Everyone’s reporting on John McCain’s lack of knowledge of current gas prices.  I’ll let Joe Gandelman over at TMV take that one.

Yet, McCain’s interview with OC Register Martin Wisckol included more than a revelation of a possible disconnect with the American public.  I have my own issues with one of his other responses:

Wiskol: Under your presidency, can you offer any ideas on what we’ll be paying for gas in two years?

McCain: It’ll be less because we will have been moving forward with measures to become oil independent – independent of foreign oil. I’m very confident that the American people can do it. We didn’t get into this situation we’re in yesterday. So we’re not going to get out of it tomorrow. But Americans want a little relief. That’s why I support a gas-tax holiday. And if you don’t think it’s important to some people, ask someone who owns a couple of trucks and is paying 24½ cents tax on every gallon of gas.

The point is that we need to have clear plan of action and we will have a clear plan of action. We will become energy independent.

Now, I understand McCain is doing this interview quite literally as he’s walking through an airport, but he needs to think before he speaks.  The question is asking if gas prices will be lower in two years, and though McCain initially seems to agree, later he says it won’t happen “tomorrow.”  I think he really means that no, gas prices won’t be lower in two years.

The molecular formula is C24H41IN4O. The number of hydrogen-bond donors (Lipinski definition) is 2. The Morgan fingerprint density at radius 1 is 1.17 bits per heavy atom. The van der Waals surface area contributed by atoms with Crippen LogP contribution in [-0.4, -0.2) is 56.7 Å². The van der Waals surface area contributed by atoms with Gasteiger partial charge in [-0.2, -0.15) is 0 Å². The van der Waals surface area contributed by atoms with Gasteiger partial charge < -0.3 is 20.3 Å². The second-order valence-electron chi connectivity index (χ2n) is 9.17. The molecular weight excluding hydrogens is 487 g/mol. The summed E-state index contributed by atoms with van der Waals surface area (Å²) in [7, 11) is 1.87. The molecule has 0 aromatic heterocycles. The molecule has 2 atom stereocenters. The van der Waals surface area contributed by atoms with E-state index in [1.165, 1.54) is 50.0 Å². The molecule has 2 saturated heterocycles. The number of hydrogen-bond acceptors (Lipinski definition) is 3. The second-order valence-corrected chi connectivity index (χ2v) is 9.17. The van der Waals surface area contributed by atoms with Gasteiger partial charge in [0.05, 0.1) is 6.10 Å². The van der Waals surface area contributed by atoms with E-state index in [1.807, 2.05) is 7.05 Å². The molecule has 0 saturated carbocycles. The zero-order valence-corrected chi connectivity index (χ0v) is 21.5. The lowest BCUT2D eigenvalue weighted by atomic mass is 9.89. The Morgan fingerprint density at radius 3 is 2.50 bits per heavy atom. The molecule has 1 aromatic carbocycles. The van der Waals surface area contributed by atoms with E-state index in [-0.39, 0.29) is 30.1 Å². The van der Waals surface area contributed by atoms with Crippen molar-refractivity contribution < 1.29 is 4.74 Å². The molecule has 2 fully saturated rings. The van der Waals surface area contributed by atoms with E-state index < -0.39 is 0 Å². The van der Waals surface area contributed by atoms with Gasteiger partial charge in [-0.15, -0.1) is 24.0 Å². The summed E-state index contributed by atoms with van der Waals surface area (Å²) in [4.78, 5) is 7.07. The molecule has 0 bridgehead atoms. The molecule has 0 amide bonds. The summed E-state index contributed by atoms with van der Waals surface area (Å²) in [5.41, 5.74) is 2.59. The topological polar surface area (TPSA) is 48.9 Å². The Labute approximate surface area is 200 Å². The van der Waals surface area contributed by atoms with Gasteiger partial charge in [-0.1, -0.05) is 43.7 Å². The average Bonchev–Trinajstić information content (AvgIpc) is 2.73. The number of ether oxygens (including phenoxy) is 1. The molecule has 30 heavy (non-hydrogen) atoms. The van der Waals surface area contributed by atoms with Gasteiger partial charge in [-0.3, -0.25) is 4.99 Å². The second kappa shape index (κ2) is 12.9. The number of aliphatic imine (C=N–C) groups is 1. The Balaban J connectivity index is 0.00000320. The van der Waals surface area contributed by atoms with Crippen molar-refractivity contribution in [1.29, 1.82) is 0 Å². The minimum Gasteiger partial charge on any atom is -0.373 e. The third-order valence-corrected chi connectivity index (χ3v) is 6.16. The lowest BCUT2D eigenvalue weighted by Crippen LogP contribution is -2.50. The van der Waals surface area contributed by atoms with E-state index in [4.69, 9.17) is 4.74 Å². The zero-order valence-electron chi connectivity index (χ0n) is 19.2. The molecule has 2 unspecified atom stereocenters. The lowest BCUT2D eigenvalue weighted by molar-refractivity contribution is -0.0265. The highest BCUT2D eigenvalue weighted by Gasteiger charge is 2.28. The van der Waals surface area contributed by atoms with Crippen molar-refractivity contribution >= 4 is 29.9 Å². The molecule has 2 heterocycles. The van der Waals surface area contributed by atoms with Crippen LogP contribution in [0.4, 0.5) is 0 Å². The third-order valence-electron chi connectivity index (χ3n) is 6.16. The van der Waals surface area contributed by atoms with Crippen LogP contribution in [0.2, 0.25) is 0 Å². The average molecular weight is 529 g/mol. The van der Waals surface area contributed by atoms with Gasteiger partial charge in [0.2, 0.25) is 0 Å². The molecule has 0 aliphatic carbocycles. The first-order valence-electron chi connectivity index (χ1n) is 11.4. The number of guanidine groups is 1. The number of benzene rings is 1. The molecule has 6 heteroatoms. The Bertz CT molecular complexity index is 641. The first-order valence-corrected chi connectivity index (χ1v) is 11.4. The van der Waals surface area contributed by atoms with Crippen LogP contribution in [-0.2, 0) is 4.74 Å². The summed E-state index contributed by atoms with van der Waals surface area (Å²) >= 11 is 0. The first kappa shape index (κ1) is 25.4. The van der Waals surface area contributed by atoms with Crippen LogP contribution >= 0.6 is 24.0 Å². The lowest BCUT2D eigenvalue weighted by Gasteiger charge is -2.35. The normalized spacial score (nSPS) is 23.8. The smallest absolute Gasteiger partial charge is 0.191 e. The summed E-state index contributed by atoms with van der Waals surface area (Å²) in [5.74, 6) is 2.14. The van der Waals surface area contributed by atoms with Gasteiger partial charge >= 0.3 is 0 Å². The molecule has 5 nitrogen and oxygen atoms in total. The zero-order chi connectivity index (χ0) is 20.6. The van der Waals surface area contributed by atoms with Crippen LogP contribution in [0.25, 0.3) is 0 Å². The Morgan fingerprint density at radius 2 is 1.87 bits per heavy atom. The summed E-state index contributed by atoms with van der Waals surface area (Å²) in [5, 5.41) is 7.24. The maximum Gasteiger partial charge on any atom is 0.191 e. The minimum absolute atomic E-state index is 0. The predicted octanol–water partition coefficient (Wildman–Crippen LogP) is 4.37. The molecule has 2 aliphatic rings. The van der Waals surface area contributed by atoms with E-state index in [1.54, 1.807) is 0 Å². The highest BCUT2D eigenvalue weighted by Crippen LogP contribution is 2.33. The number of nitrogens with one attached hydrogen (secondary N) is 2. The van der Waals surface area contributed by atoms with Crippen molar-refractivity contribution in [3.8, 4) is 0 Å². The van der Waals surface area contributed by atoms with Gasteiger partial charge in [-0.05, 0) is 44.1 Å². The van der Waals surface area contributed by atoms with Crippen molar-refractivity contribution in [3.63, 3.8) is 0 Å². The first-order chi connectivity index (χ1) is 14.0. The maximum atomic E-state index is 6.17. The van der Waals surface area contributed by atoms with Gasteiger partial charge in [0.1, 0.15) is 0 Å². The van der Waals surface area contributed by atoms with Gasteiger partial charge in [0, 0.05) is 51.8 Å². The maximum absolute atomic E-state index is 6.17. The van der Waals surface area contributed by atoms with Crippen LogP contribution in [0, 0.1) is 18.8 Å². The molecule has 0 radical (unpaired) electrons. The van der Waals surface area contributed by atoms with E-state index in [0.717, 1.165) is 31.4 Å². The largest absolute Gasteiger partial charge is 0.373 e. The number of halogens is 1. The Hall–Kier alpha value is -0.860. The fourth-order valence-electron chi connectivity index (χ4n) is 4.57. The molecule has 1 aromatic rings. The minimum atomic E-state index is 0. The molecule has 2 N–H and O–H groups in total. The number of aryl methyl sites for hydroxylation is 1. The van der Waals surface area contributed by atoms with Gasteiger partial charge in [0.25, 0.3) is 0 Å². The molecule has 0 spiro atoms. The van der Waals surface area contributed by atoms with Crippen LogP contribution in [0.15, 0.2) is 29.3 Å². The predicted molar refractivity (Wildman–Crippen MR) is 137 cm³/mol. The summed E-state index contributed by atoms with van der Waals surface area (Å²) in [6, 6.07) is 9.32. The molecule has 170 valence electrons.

He’s right.  If what the American Petroleum Institute says is true, any new drilling won’t return decent results for a decade.  So, the obvious second option is alternative fuels such as ethanol and bio-diesel, right?  Well, the problem is that the infrastructure for them is not anywhere near widespread enough to make a decent impact at the current time.  And alternative fuels are getting bad rap because someone had this great idea to use corn, one of the most use ingredients in (American, at least) food.  Should have gone with switchgrass like the President wanted, and maybe this food crisis will finally force it.

So, no new oil results for a decade, and probably no alternative fuels for nearly that long.  I’d say McCain is right, gas prices are not dropping tomorrow, or for that matter, for the foreseeable future.

The only thing that might impact the pocketbook of gas users the world over is a steep drop in price of and steep adoption of hybrids.  That way, you’re still paying the same amount for gas, but less overall, as they use less of it over a same amount of time.

Time will tell if McCain’s statement turns out to be true.  One thing is apparent to me, though.  Gas prices are not going down any time soon.  Certainly not in two years time.

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